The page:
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Filling the Void: A Miserable Night in the Garden

A.K.A. – “The Least Fun I Have Ever Had at a Sporting Event.”

LeBron James Photoshop by Shea Huening is licensed under CC BY-ND 2.0

Filling the Void: A Miserable Night in the Garden


Estimated Reading Time: 5 Minutes

It’s a weird time in which we’re living. We’re all sitting in quarantine wondering how many times we can clean our kitchens or watch Space Jam, and if twiddling our thumbs is a viable way to pass time. In New York, we’ve been banging pots and pans, clapping, and cheering those who are fighting this virus on the front lines every night at 7PM. Here at The Turf, we’re immensely thankful for all essential workers and what they’re doing to prevent the spread and keep us all as safe as possible. In return, the best we can think to do is revisit sports history and find ways to keep you all entertained. We have to fill that void somehow, right?

Today: LeBron James Ruins 19,000 People’s Nights



Most memories of times you went to a live sporting event are happy. Even if your team loses, it’s always fun to see them play in person, and maybe catch a glimpse of a superstar on the opposing team. Often you are with friends or family, and it’s generally a pretty positive experience.

Then there are days like June 7, 2012. That was Game 6 of the Eastern Conference Finals between the Miami Heat and the Boston Celtics.

Or, as I call it, “The Least Fun I Have Ever Had at a Sporting Event.”

I’m Not Sure What I Expected

After losing the first two games of the series in Miami, Boston had taken care of business at home. Then the Celtics escaped South Beach with a 94-90 win in Game 5 to take a 3-2 series lead and put Miami on the brink of elimination.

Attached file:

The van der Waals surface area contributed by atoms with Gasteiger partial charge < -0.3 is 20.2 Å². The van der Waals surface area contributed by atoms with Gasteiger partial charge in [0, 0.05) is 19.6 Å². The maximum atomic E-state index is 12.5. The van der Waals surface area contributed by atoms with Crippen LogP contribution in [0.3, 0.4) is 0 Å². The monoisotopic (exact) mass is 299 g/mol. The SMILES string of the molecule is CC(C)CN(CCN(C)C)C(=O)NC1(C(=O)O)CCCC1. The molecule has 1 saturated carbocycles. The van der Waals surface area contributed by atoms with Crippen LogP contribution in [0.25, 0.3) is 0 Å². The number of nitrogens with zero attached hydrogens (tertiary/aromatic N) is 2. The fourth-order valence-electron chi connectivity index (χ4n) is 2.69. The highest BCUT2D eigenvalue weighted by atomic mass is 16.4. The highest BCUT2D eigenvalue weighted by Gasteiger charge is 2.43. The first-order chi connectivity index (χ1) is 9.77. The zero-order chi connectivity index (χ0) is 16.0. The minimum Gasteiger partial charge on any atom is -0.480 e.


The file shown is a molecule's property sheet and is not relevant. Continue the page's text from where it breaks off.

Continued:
Though the Celtics were a win away from a trip to the NBA finals, I’m not sure what I expected as I took my seat straddling the back wall of section 318. Did I really believe that LeBron would let the Heat lose four games in a row? Would Miami really bow out of the playoffs without at least forcing a game 7 at home?

Not a chance. LeBron pulled out every trick in his bag and the Celtics got down early and trailed by double-digits for most of the game.

It was a demoralizing experience. James could not be stopped. Even when the Celtics were down by ten, it felt like they were down by 40.

There was nothing to do but sit there and watch it happen to us.

Yeah, This is Not Gonna Be Good

It became pretty apparent from the get-go that this was not going to be an enjoyable experience. LeBron was playing his part as the most terrifying basketball player to face when he is feeling good.

Boy, was he feeling good that night.

Usually, the way to beat LeBron is by making him take jump shots, keeping him out of the paint and off the free-throw line.

Not in this game. Not when he’s hitting everything in sight.

Just look at the play by play:

“LeBron James makes 2-point jump shot from 21 feet.

LeBron James makes 2-point jump shot from 6 feet.

8 feet.

12 feet.

Back to back from 14 feet and 16 feet.